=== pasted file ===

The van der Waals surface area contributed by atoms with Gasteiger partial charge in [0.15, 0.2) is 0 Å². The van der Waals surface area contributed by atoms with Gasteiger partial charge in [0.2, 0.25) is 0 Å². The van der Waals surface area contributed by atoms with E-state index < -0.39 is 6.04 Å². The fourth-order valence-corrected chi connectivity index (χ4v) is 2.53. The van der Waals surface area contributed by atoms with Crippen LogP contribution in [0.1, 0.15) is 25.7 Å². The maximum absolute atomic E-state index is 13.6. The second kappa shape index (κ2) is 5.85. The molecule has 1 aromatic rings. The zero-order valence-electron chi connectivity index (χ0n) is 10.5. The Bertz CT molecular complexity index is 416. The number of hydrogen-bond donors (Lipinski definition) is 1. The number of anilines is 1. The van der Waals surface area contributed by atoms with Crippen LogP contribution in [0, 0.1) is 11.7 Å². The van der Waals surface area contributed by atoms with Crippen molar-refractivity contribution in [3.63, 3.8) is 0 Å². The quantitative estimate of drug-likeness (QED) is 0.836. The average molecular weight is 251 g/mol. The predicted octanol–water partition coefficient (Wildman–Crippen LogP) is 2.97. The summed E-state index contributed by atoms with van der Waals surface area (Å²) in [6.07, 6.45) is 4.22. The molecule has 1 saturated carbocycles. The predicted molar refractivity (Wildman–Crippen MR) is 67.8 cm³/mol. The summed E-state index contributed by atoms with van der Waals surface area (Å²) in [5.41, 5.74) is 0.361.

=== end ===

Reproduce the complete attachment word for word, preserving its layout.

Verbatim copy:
The van der Waals surface area contributed by atoms with Gasteiger partial charge in [0.15, 0.2) is 0 Å². The van der Waals surface area contributed by atoms with Gasteiger partial charge in [0.2, 0.25) is 0 Å². The van der Waals surface area contributed by atoms with E-state index < -0.39 is 6.04 Å². The fourth-order valence-corrected chi connectivity index (χ4v) is 2.53. The van der Waals surface area contributed by atoms with Crippen LogP contribution in [0.1, 0.15) is 25.7 Å². The maximum absolute atomic E-state index is 13.6. The second kappa shape index (κ2) is 5.85. The molecule has 1 aromatic rings. The zero-order valence-electron chi connectivity index (χ0n) is 10.5. The Bertz CT molecular complexity index is 416. The number of hydrogen-bond donors (Lipinski definition) is 1. The number of anilines is 1. The van der Waals surface area contributed by atoms with Crippen LogP contribution in [0, 0.1) is 11.7 Å². The van der Waals surface area contributed by atoms with Crippen molar-refractivity contribution in [3.63, 3.8) is 0 Å². The quantitative estimate of drug-likeness (QED) is 0.836. The average molecular weight is 251 g/mol. The predicted octanol–water partition coefficient (Wildman–Crippen LogP) is 2.97. The summed E-state index contributed by atoms with van der Waals surface area (Å²) in [6.07, 6.45) is 4.22. The molecule has 1 saturated carbocycles. The predicted molar refractivity (Wildman–Crippen MR) is 67.8 cm³/mol. The summed E-state index contributed by atoms with van der Waals surface area (Å²) in [5.41, 5.74) is 0.361.